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Govt in denial as most coal burned in five years


23 January 2019

It is a sad irony that in the first year of a Government that talks a big game on climate change, New Zealand burned the most coal in five years to keep the lights on, National’s Energy and Resources spokesperson Jonathan Young says.

“It’s a foretaste of the imbalances to come. New Zealand only has certainty of supplies of natural gas to generate electricity for the next six years. Beyond that Energy Minister Megan Woods has no way of knowing how soon new technologies and energy sources can fill the gap.

“Genesis Energy, which burns coal as the generator of last resort with 80 per cent of that going to other power retailers, is already stockpiling the fuel in preparation for next winter. While coal use jumped in the fourth quarter due to low lake levels and the Pohokura gas outage, increased use will become an ongoing theme as gas supplies deplete.

“That’s because Dr Woods doesn’t have a feasible plan to ensure new technology and energy sources will arrive soon enough and with enough scale to make up for the loss of gas.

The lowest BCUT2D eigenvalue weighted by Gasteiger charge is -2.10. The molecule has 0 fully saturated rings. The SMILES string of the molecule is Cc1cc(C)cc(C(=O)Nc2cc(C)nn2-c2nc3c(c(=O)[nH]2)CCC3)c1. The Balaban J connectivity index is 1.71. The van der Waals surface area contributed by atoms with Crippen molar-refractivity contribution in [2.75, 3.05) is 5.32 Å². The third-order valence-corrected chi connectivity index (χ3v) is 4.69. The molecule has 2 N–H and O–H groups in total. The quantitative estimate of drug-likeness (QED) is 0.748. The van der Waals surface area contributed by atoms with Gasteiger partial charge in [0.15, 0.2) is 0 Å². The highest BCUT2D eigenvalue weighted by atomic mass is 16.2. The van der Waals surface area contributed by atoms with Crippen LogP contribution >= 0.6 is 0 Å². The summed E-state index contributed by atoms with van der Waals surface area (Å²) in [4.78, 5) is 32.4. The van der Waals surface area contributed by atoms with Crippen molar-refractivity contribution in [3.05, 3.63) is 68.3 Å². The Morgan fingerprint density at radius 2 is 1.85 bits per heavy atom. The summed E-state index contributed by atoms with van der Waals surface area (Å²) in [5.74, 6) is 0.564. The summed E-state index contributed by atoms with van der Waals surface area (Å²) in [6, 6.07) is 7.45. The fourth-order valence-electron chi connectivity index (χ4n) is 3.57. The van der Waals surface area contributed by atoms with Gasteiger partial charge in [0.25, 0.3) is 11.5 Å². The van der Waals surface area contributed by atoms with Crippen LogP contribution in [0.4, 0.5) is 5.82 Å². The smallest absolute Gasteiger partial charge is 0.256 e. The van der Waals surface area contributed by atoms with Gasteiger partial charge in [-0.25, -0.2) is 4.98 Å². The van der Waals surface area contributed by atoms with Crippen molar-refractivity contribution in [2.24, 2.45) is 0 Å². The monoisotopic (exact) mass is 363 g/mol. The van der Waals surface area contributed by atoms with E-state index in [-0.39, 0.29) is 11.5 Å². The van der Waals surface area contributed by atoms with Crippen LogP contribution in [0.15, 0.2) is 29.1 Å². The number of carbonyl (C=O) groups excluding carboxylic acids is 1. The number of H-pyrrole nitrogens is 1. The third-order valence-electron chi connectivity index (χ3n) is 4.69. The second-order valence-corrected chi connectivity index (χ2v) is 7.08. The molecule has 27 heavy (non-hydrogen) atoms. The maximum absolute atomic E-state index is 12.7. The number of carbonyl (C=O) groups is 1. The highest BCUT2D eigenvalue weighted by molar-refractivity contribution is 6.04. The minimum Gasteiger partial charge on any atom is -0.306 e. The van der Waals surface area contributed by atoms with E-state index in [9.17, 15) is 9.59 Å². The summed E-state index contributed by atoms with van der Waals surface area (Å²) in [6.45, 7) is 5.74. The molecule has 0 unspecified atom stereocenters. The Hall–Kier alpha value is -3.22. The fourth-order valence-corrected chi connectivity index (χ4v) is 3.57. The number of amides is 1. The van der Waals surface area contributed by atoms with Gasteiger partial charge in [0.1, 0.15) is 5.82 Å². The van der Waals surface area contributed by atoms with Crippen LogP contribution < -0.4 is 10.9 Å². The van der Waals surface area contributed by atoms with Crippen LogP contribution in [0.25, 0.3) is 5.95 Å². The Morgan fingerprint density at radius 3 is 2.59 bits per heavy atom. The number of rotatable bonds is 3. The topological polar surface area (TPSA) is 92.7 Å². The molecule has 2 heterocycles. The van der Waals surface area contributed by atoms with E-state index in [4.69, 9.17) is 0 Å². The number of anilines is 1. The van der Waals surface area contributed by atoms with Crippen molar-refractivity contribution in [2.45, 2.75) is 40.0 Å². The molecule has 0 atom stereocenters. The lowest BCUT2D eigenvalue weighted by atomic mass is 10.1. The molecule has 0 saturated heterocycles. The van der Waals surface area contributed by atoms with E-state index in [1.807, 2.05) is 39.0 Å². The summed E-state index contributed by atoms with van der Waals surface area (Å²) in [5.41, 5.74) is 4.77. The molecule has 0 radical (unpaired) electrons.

Her answer in Parliament that New Zealand needs 4.5 new windfarms a year, but couldn’t say how much electricity that represented, shows us that she has no idea on New Zealand’s needs for electricity, and how to meet the growing demand.

“It isn’t good enough that Dr Woods talks up the promise of fuels such as hydrogen when her officials aren’t confident they will be in place in time. As a result, the outcome will be higher electricity prices and more greenhouse gas emissions – from imported coal.

“Dr Woods track record of refusing to listen to her officials means her decisions on New Zealand’s energy supply will put New Zealand’s economy and Kiwi jobs at risk.

“National would repeal the ban on new offshore exploration for hydrocarbons, and engage with all stakeholders in New Zealand’s energy sector to devise a rational and economically prudent path to low emissions.

“We absolutely believe the country has to respond to climate change but we need a solution that will work for New Zealand.”


ends

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